Why COP26 matters to Cumbernauld
The UN Climate Change Conference (COP26) is coming to Glasgow this November, with the goal of limiting global warming to less than 2⁰C above pre-industrial levels.
Attended by politicians, experts and delegations from 197 countries, they aim to:
- Secure commitments to drastically limit emissions of greenhouse gases.
- Mitigate the worst impacts of climate change.
- Mobilise finance to deliver these ambitious changes.
Because when it comes to the climate, big actions = big impacts, and nature is our greatest weapon. Alongside renewable energy, a restored natural environment can protect us from catastrophic climate change. And our greatest allies are our wildlife!
From our ecosystem engineers, like the beaver, that create wetlands which protect us from flooding, to top predators, like the jaguar in South America, which maintains the health of the mangrove forest, creating natural barriers against storm surges, wildlife is a crucial part of the same ecosystems that protect us.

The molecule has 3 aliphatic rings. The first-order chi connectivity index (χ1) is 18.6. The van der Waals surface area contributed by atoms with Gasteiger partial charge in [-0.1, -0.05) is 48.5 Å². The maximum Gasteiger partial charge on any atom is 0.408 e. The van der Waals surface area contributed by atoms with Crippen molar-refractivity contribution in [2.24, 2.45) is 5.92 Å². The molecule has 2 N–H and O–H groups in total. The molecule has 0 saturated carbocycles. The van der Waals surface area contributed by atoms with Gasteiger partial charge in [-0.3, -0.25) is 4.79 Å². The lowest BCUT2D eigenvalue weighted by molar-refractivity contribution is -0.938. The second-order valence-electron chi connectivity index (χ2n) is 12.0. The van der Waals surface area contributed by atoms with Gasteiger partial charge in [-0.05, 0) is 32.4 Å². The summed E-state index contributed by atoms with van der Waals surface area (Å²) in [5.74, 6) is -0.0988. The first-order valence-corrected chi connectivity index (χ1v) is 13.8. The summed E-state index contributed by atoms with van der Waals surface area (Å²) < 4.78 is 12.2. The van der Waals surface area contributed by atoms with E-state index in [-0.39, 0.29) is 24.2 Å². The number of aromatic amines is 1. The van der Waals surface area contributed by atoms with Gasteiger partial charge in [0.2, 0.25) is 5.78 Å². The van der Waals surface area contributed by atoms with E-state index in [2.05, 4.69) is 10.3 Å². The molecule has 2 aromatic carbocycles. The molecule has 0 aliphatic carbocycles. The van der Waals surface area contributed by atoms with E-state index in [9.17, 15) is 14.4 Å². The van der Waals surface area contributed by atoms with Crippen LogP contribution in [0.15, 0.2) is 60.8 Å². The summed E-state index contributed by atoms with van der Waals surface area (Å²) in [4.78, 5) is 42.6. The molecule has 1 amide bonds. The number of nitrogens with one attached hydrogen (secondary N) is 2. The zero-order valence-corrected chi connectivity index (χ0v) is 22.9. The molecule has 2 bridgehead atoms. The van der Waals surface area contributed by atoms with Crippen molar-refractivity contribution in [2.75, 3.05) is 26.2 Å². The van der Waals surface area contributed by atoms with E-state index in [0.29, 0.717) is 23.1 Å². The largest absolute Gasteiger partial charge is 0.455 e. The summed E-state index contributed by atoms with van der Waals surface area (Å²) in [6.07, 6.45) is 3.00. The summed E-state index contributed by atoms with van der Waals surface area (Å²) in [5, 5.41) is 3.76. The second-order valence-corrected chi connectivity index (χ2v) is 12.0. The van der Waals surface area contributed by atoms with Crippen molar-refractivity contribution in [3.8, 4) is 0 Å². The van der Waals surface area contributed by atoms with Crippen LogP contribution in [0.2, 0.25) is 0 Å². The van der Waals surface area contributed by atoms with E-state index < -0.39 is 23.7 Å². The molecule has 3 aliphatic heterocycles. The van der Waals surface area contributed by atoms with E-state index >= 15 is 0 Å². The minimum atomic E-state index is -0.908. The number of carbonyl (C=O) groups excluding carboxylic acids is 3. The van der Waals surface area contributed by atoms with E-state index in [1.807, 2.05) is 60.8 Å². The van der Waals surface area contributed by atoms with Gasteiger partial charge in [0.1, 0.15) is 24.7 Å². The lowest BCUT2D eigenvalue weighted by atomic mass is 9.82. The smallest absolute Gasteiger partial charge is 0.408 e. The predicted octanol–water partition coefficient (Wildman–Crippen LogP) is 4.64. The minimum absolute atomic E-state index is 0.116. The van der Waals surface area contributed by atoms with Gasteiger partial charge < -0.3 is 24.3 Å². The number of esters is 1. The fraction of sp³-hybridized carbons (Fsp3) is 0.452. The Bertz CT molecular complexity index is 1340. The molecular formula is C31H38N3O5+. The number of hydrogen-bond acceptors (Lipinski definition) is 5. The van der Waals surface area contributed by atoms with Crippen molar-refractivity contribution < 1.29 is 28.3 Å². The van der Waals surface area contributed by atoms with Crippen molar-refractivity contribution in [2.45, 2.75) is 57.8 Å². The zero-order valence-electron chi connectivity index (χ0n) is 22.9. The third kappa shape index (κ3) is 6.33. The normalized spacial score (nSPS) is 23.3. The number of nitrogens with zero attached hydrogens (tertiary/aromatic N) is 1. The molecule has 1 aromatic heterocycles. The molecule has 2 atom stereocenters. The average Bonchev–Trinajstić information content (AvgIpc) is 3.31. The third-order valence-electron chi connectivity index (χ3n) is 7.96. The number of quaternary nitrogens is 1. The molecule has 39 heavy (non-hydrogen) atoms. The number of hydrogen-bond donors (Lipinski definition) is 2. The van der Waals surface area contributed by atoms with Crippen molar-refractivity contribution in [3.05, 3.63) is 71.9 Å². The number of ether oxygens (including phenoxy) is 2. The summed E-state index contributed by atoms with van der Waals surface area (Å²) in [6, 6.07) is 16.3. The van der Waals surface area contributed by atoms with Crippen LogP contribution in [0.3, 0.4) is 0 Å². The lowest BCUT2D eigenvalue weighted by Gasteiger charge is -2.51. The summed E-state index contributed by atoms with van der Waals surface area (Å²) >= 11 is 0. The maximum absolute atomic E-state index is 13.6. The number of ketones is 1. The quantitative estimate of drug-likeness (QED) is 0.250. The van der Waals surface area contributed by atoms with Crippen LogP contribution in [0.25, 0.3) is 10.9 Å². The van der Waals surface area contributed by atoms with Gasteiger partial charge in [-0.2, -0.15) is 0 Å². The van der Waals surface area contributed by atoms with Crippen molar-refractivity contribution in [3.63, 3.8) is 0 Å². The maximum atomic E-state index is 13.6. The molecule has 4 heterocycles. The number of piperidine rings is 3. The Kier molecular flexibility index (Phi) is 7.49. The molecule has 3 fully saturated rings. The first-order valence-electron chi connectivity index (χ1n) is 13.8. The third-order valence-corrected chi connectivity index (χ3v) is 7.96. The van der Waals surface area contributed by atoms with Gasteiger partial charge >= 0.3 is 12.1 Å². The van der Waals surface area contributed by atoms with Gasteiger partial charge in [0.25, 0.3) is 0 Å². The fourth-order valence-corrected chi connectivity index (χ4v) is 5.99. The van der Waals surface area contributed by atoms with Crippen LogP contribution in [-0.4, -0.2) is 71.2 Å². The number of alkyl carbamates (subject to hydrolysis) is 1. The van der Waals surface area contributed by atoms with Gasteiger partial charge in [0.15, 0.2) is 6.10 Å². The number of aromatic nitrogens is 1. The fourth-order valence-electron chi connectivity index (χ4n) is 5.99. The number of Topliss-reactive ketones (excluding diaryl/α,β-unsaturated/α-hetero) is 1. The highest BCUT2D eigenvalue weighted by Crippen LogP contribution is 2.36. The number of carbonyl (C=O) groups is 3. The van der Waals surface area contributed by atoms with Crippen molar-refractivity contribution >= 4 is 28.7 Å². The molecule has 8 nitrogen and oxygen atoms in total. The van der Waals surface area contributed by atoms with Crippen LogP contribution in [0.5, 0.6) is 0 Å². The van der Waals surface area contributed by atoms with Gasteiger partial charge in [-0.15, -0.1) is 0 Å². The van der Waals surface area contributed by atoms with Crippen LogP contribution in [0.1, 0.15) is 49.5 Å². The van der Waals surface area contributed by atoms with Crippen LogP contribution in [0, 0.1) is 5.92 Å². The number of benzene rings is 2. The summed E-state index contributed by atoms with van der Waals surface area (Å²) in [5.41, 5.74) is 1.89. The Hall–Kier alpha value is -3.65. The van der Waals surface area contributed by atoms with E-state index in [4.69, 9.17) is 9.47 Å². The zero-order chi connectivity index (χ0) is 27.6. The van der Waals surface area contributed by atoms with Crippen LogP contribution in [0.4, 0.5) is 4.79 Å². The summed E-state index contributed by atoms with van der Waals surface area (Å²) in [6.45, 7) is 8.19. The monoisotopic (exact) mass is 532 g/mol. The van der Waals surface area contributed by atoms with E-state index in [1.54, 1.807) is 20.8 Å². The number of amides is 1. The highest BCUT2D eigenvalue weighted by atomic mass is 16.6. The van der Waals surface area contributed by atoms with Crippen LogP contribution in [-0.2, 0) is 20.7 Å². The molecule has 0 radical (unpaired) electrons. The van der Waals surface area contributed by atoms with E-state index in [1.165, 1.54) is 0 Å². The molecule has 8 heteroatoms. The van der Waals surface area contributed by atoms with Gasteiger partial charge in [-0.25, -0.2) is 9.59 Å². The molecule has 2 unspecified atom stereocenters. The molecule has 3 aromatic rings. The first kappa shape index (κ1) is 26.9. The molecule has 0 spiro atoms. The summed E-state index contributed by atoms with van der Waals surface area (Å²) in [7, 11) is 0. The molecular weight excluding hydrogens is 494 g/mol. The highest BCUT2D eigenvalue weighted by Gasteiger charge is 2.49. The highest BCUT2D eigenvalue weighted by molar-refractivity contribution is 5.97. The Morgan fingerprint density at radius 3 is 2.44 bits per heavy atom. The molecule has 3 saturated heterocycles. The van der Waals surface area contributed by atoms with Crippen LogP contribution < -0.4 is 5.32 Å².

But healthy ecosystems can do more than shield us from storms; they store carbon too. Britain’s peat bogs alone have huge carbon storage potential, while restored marine ecosystems can capture even more!
Yet Scotland is currently one of the most nature deprived countries in the world; suffering the loss of all our large land predators and much of our native forest. Some of our native wildlife continues to be persecuted as ‘pests’, with 1 in 11 species facing extinction. Many of our native plants are treated as weeds and ripped from gardens and public greenspaces across the nation, or choked out by invasive species.
So, in the run-up to COP26, Cumbernauld Living Landscape will be showing you what we’re doing to restore our natural environment, by helping local people to take action to protect us all from climate change.
We’ve all seen the devastation that even 1⁰C of warming brings – so let’s make this land of ours a wilder one once more!